French Tricolour Hound

French Tricolour Hound

Last updated: Sep 04 2023

The French Tricolour Hound is a breed specifically bred for hunting. Even now, they are bred for a single purpose - pack hunting. These dogs were never meant to be peaceful family pets, and they feel most comfortable when they have a hunting job to do.

The French Tricolour Hound is considered a rare breed in the world and in their native country of France. They were owned almost exclusively by hunters and hunting clubs. These dogs will need an unbelievable amount of exercise, and they can quickly become bored if they are not allowed to run and hunt.

These dogs can be described as:

  • Relentless
  • Great hunters
  • Energetic
  • Intelligent
  • Independent thinkers
  • Difficult to own as pets
French Tricolour Hound


24-28 in (60-72 cm)

French Tricolour Hound


50-80 lb (22-36 kg)

French Tricolour Hound



French Tricolour Hound

Life Expectancy:

10-14 years

Dog Breed Characteristics

Energy Level
Grooming Needs
Exercise Needs
Kid Friendly
Dog Friendly
General Health

The French Tricolour Hound shares many of their characteristics with their ancestors - the Foxhounds. These dogs are built for stamina and relentless hunting. They have a medium-long muzzle and large brown eyes. Their ears are set at the same level as their eyes, and they are medium-long and slightly curled at the end.

These dogs have perfectly straight and muscular limbs that enable them to chase and hunt at incredible speed. They have deep, powerful chests and a tail of reasonable length. Both sexes can reach a height of 24 - 28 inches at the withers.


The French Tricolour Hound is known as a true hunting breed, and their temperament might never allow them to become good family or house pets. These dogs need to hunt, and that is the sole purpose this breed was created. If you are looking to get a hunting pet, there are other options, and it might be pretty hard for you to even get in contact with a French Tricolour Hound breeder.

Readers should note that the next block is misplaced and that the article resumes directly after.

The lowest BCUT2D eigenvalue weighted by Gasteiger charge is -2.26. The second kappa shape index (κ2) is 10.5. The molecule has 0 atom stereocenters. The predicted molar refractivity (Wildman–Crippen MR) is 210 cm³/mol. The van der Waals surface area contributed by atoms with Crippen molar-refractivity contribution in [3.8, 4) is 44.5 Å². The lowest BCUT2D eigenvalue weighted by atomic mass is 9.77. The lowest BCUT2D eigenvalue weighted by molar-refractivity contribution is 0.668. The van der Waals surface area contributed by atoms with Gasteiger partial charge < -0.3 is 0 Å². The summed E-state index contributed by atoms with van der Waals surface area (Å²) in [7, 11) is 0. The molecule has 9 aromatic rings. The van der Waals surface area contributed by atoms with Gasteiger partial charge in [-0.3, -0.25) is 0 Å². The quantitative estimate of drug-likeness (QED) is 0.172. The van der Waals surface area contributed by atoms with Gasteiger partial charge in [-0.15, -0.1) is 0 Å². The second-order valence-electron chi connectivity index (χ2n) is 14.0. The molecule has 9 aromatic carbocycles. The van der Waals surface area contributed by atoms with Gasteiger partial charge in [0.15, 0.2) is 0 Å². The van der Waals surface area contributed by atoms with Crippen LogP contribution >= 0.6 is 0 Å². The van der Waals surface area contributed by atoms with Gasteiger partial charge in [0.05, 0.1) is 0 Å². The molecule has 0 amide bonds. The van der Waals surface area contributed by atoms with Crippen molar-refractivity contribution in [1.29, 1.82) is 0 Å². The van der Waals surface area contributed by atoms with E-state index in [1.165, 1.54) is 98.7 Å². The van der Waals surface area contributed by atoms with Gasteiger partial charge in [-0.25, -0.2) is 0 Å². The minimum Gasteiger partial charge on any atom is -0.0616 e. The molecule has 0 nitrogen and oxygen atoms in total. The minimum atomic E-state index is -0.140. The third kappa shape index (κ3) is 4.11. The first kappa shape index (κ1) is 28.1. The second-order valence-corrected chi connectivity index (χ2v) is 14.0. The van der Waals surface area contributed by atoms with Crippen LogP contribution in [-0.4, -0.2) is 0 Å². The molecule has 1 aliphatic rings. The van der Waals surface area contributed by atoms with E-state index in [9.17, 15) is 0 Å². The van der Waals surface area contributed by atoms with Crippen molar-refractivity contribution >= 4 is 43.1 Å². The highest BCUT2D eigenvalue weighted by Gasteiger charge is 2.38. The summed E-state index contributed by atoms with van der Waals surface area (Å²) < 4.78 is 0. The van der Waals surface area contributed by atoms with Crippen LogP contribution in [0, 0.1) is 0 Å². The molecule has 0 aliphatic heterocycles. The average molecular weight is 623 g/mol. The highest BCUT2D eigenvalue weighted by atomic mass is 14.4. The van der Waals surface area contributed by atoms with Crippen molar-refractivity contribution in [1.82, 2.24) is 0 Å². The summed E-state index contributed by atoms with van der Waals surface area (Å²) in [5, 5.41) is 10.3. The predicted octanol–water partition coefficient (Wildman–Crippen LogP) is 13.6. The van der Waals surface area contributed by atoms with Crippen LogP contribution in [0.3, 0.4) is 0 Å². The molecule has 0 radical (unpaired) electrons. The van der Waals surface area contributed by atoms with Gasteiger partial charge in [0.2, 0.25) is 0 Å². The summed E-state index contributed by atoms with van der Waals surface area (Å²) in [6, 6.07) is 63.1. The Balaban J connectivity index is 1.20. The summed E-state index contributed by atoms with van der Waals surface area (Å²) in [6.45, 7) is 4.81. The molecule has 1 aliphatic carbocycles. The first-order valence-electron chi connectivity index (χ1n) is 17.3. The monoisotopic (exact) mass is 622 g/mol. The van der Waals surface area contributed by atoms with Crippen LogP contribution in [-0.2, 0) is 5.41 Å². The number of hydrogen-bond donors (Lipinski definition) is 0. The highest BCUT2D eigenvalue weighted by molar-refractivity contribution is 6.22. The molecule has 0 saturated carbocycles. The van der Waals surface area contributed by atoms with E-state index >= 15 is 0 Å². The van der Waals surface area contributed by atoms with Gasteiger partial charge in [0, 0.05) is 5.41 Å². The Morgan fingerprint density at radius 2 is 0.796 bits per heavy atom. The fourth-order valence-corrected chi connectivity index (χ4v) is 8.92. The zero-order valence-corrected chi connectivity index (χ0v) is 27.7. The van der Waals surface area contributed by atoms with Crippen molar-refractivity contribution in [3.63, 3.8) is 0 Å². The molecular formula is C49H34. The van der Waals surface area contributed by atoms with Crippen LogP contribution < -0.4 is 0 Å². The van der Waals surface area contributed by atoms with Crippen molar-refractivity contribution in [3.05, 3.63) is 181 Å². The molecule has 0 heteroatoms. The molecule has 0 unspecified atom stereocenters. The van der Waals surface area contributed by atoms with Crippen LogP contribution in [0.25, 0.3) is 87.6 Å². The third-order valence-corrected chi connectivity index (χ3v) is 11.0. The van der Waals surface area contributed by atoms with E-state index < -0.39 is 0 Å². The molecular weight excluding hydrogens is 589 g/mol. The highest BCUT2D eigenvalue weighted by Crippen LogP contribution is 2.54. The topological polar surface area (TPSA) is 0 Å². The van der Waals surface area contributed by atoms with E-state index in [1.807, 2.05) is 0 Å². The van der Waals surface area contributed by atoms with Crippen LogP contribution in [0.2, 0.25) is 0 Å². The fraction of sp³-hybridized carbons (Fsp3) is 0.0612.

If you decide to get one of these dogs for a pet, we can only assume what their character might be. But if we compare them to other hunting hounds, there is a good possibility that these dogs might have a chance of being good pets with training and socialization.

Scenthounds are usually good with kids and pretty gentle and affectionate with their families. They are highly energetic, and before you even think about training them, you need to satisfy their activity needs. They are alert and might make good watchdogs, but they are not a good guarding breed because they are relatively friendly.


The French Tricolour Hound was bred for hunting, and because of that, they will need proper training if you want this breed to develop into a well-behaved, family dog. Also, their high prey drive can be a problem that you will need to take care of. These dogs can be stubborn, so you will need patience and consistency.